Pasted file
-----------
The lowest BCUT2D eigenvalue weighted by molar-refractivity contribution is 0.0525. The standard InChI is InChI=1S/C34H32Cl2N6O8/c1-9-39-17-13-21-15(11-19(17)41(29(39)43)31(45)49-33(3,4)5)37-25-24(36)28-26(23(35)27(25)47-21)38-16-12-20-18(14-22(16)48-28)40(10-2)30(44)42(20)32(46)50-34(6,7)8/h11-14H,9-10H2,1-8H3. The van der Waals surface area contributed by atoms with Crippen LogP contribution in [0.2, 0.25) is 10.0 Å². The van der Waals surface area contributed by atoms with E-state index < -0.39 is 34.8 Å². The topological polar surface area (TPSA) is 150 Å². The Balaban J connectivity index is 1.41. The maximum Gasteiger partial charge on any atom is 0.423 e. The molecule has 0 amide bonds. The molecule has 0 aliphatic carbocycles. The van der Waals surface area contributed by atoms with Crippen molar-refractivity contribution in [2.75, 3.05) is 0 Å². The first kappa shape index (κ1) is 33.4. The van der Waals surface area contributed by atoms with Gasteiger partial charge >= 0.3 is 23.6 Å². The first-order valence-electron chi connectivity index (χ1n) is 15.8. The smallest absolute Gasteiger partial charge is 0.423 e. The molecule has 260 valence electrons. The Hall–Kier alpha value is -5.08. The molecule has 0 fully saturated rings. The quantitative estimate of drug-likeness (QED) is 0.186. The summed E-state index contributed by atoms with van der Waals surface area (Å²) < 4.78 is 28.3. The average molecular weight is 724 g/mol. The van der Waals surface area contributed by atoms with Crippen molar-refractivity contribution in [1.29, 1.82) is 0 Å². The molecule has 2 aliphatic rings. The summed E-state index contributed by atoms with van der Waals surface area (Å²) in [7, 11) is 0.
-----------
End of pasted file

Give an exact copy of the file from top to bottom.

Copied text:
The lowest BCUT2D eigenvalue weighted by molar-refractivity contribution is 0.0525. The standard InChI is InChI=1S/C34H32Cl2N6O8/c1-9-39-17-13-21-15(11-19(17)41(29(39)43)31(45)49-33(3,4)5)37-25-24(36)28-26(23(35)27(25)47-21)38-16-12-20-18(14-22(16)48-28)40(10-2)30(44)42(20)32(46)50-34(6,7)8/h11-14H,9-10H2,1-8H3. The van der Waals surface area contributed by atoms with Crippen LogP contribution in [0.2, 0.25) is 10.0 Å². The van der Waals surface area contributed by atoms with E-state index < -0.39 is 34.8 Å². The topological polar surface area (TPSA) is 150 Å². The Balaban J connectivity index is 1.41. The maximum Gasteiger partial charge on any atom is 0.423 e. The molecule has 0 amide bonds. The molecule has 0 aliphatic carbocycles. The van der Waals surface area contributed by atoms with Crippen molar-refractivity contribution in [2.75, 3.05) is 0 Å². The first kappa shape index (κ1) is 33.4. The van der Waals surface area contributed by atoms with Gasteiger partial charge >= 0.3 is 23.6 Å². The first-order valence-electron chi connectivity index (χ1n) is 15.8. The smallest absolute Gasteiger partial charge is 0.423 e. The molecule has 260 valence electrons. The Hall–Kier alpha value is -5.08. The molecule has 0 fully saturated rings. The quantitative estimate of drug-likeness (QED) is 0.186. The summed E-state index contributed by atoms with van der Waals surface area (Å²) < 4.78 is 28.3. The average molecular weight is 724 g/mol. The van der Waals surface area contributed by atoms with Crippen molar-refractivity contribution in [1.29, 1.82) is 0 Å². The molecule has 2 aliphatic rings. The summed E-state index contributed by atoms with van der Waals surface area (Å²) in [7, 11) is 0.